Natural accumulations of skeletal remains represent a valuable source of ecological data for paleontologists and neontologists alike. Use of these records requires a quantitative assessment of the degree to which potential biasing factors affect how accurately ecological information from the living community is recorded in the sedimentary record. This has been a major focus in recent years for taphonomists working with marine records, yet terrestrial systems have remained virtually unstudied—particularly communities of small-bodied taxa. Our ability to assess the potential origins and effects of postmortem bias in terrestrial skeletal assemblages (both modern and fossil) has therefore been limited. Predation is a common mechanism by which small-mammal skeletal remains are concentrated; raptors regurgitate the remains of their small-mammal prey in pellets rich in skeletal material, which accumulate below long-term roosting sites, especially in protected areas such as caves and rock shelters. Here I compare small-mammal death assemblages concentrated via owl predation at Two Ledges Chamber, a long-term owl cave roost in northwestern Nevada, with data from modern trapping surveys to evaluate (1) their ecological fidelity to the modern small-mammal community, (2) the effects of temporal variation and time-averaging (over months to centuries) on live-dead agreement, and (3) how spatial averaging affects the landscape-scale picture of the small-mammal community as reconstructed from dead remains. Despite potential obstacles to the recovery of ecological information from skeletal deposits generated via predation, I find high live-dead agreement across all ecological metrics and all temporal comparisons. I also find that the effects of time-averaging (specifically increased species richness of the death assemblage) become significant only at the century scale. Finally, I combine a mixing model approach with a principal coordinates analysis to show that the owls at Two Ledges Chamber sample from all habitats present in the immediate vicinity of the cave, producing a high-fidelity snapshot of the community that is spatially integrated at the local landscape scale.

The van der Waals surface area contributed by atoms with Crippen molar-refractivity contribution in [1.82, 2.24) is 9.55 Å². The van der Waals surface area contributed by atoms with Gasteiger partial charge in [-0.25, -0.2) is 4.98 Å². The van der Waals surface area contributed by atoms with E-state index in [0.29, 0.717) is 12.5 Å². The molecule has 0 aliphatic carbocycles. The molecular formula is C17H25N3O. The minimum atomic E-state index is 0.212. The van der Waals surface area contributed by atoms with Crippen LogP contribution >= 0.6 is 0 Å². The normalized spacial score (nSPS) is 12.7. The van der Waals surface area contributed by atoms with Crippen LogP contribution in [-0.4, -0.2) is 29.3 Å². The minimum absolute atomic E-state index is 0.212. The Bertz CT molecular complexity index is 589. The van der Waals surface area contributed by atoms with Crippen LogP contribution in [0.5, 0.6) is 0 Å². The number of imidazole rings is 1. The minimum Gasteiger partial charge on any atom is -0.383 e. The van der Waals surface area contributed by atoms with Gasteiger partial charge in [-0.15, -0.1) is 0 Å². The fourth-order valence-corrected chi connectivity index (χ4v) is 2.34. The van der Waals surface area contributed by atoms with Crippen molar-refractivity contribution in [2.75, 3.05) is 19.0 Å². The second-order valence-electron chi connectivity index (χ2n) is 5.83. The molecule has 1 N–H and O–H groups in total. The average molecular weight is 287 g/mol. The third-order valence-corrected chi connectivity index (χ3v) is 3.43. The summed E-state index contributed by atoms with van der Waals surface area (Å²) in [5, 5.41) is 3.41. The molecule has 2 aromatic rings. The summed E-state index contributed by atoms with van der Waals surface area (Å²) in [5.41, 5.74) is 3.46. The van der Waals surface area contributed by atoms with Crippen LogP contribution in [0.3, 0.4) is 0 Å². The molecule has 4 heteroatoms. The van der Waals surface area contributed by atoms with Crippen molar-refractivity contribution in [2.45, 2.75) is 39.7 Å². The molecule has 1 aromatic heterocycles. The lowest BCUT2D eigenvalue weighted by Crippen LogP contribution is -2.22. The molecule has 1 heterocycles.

You have requested a machine translation of selected content from our databases. This functionality is provided solely for your convenience and is in no way intended to replace human translation. Neither BioOne nor the owners and publishers of the content make, and they explicitly disclaim, any express or implied representations or warranties of any kind, including, without limitation, representations and warranties as to the functionality of the translation feature or the accuracy or completeness of the translations.
Translations are not retained in our system. Your use of this feature and the translations is subject to all use restrictions contained in the Terms and Conditions of Use of the BioOne website.